Computing Science

Maryam Sadeghi wins honourable mention for thesis

June 27, 2013

Computing science PhD graduate Maryam Sadeghi was awarded the Doctoral Dissertation Award 2012 Honourable Mention from the Canadian Image Processing and Pattern Recognition Society (CIPPRS) for her thesis “Towards Prevention and Early Diagnosis of Skin Cancer: Computer-Aided Analysis of Dermoscopy Images.” The award is given annually to the top thesis completed at a Canadian institution in the areas covered by the Canadian Conference on Computer and Robot Vision (CRV), which include computer vision, robot vision, robotics, medical imaging, image processing or pattern recognition.

With the knowledge that one in seven Canadians gets skin cancer, yet there is a 90% cure rate with early diagnosis and treatment, Sadeghi’s goal is to empower individuals with the knowledge and tools to detect it in its early stages. She is currently working on developing a low-cost professional imaging device that people can use at home. This diagnostic tool will enable easy image capture of suspicious-looking moles, for example, which can then be analyzed by doctors and, if necessary, followed up with specialist evaluations. Sadeghi emphasizes the importance of intersecting disciplines like computing science and dermatology, as well as an authentic understanding of the patient’s experience, when it comes to developing the most effective product.

The device builds on the success of UV Canada, a free public health iPhone app developed by Sadeghi and a team of friends in 2011. Aiming to raise awareness of UV hazards, the app uses information uploaded directly from Environment Canada and provides up-to-date UV index, weather forecast, and sun safety information. Users can set their own UV maximum, depending on personal factors like skin complexion, and be notified when this maximum is reached in their current location. With the newly added Time to Burn feature, users can indicate their skin type, the SPF level they are wearing, and their current environment—water, snow, urban setting—to find out within how much time they risk becoming sunburned.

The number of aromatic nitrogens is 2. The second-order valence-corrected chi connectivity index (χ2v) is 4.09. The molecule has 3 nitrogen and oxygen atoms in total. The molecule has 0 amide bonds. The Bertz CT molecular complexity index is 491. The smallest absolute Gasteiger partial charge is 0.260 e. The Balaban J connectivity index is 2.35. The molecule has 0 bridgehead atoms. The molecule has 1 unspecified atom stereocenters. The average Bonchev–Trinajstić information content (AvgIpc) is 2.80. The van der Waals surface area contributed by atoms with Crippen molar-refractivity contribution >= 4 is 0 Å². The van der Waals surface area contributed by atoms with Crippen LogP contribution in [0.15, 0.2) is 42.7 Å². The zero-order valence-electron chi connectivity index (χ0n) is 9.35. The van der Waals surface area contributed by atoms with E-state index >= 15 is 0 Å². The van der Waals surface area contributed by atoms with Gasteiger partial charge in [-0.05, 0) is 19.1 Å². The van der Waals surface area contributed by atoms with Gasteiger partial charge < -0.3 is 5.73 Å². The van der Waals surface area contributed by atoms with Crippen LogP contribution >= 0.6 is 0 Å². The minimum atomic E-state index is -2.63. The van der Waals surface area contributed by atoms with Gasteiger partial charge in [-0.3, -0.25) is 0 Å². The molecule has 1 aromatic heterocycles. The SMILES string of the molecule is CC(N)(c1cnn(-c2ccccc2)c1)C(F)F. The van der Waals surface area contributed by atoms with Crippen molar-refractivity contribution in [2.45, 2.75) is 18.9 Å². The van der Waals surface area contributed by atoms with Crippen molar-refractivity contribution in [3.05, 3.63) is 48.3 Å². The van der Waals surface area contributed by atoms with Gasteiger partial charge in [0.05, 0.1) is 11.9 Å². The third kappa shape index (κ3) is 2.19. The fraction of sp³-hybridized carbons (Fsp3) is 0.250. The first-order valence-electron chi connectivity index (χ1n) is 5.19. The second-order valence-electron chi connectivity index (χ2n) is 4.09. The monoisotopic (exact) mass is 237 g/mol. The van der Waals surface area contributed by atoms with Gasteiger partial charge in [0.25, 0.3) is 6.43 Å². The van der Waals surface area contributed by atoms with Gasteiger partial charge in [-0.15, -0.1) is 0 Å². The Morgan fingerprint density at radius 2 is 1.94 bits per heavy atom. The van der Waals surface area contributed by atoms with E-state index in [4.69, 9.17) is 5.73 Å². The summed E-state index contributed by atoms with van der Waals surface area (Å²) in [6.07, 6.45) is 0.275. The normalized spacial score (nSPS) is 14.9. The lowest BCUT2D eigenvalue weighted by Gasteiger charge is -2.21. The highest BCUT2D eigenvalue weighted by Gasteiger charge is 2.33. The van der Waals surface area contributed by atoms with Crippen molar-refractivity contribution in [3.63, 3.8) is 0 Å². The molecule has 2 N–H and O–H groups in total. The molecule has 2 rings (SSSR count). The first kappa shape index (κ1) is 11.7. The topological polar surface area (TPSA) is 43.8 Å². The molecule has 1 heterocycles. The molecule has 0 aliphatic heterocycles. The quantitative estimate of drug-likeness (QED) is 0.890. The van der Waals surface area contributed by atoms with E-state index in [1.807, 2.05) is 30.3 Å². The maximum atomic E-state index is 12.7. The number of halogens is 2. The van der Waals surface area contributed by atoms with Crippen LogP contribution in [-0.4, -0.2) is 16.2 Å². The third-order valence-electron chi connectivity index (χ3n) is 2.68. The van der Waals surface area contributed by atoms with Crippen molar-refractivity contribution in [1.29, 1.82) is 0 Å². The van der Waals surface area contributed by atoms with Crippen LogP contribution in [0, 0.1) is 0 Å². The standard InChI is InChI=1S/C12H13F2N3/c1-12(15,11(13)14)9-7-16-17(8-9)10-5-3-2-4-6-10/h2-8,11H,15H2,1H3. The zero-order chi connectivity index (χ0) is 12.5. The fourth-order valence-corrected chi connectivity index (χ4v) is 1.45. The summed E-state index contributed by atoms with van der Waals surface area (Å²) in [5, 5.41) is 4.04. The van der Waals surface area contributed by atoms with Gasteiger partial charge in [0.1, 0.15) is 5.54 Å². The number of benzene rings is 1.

Sadeghi also studied computer-aided diagnosis of skin cancer during her PhD studies at SFU, which she started in 2008 in the Medical Image Analysis Lab, under the supervision of professor emeritus Stella Atkins—winner of a 2011 Dean of Graduate Studies Award for Excellence in Graduate Supervision. Applying her passion for computer vision and image processing, Sadeghi focused her research on early detection and prevention of skin cancer, using dermoscopic images to segment, visualize and analyze malignant features of skin lesions. Throughout this time, Sadeghi also had clinical observerships with the B.C. Cancer Agency (BCCA), the Skin Care Centre at Vancouver General Hospital, and the Canadian Institutes of Health Research (CIHR) Skin Research Training Centre. She is currently a postdoctoral fellow at SFU.